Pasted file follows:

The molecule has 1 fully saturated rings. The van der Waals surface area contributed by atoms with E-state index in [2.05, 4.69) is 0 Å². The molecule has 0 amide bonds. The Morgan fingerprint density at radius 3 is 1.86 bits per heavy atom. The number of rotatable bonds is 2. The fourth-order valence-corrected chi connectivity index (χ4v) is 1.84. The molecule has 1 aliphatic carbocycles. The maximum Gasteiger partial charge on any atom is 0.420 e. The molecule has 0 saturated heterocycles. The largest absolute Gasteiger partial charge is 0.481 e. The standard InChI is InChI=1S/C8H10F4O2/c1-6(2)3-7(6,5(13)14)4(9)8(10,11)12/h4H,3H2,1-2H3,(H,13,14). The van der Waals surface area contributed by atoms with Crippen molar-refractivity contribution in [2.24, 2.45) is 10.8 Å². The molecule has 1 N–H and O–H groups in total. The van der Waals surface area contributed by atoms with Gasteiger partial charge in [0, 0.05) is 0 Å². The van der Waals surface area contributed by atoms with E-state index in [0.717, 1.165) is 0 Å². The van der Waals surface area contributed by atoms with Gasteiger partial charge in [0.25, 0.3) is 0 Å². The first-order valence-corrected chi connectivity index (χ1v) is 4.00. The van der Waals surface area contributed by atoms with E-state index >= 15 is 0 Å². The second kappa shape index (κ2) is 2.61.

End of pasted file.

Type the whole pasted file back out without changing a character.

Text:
The molecule has 1 fully saturated rings. The van der Waals surface area contributed by atoms with E-state index in [2.05, 4.69) is 0 Å². The molecule has 0 amide bonds. The Morgan fingerprint density at radius 3 is 1.86 bits per heavy atom. The number of rotatable bonds is 2. The fourth-order valence-corrected chi connectivity index (χ4v) is 1.84. The molecule has 1 aliphatic carbocycles. The maximum Gasteiger partial charge on any atom is 0.420 e. The molecule has 0 saturated heterocycles. The largest absolute Gasteiger partial charge is 0.481 e. The standard InChI is InChI=1S/C8H10F4O2/c1-6(2)3-7(6,5(13)14)4(9)8(10,11)12/h4H,3H2,1-2H3,(H,13,14). The van der Waals surface area contributed by atoms with Crippen molar-refractivity contribution in [2.24, 2.45) is 10.8 Å². The molecule has 1 N–H and O–H groups in total. The van der Waals surface area contributed by atoms with Gasteiger partial charge in [0, 0.05) is 0 Å². The van der Waals surface area contributed by atoms with E-state index in [0.717, 1.165) is 0 Å². The van der Waals surface area contributed by atoms with Gasteiger partial charge in [0.25, 0.3) is 0 Å². The first-order valence-corrected chi connectivity index (χ1v) is 4.00. The van der Waals surface area contributed by atoms with E-state index >= 15 is 0 Å². The second kappa shape index (κ2) is 2.61.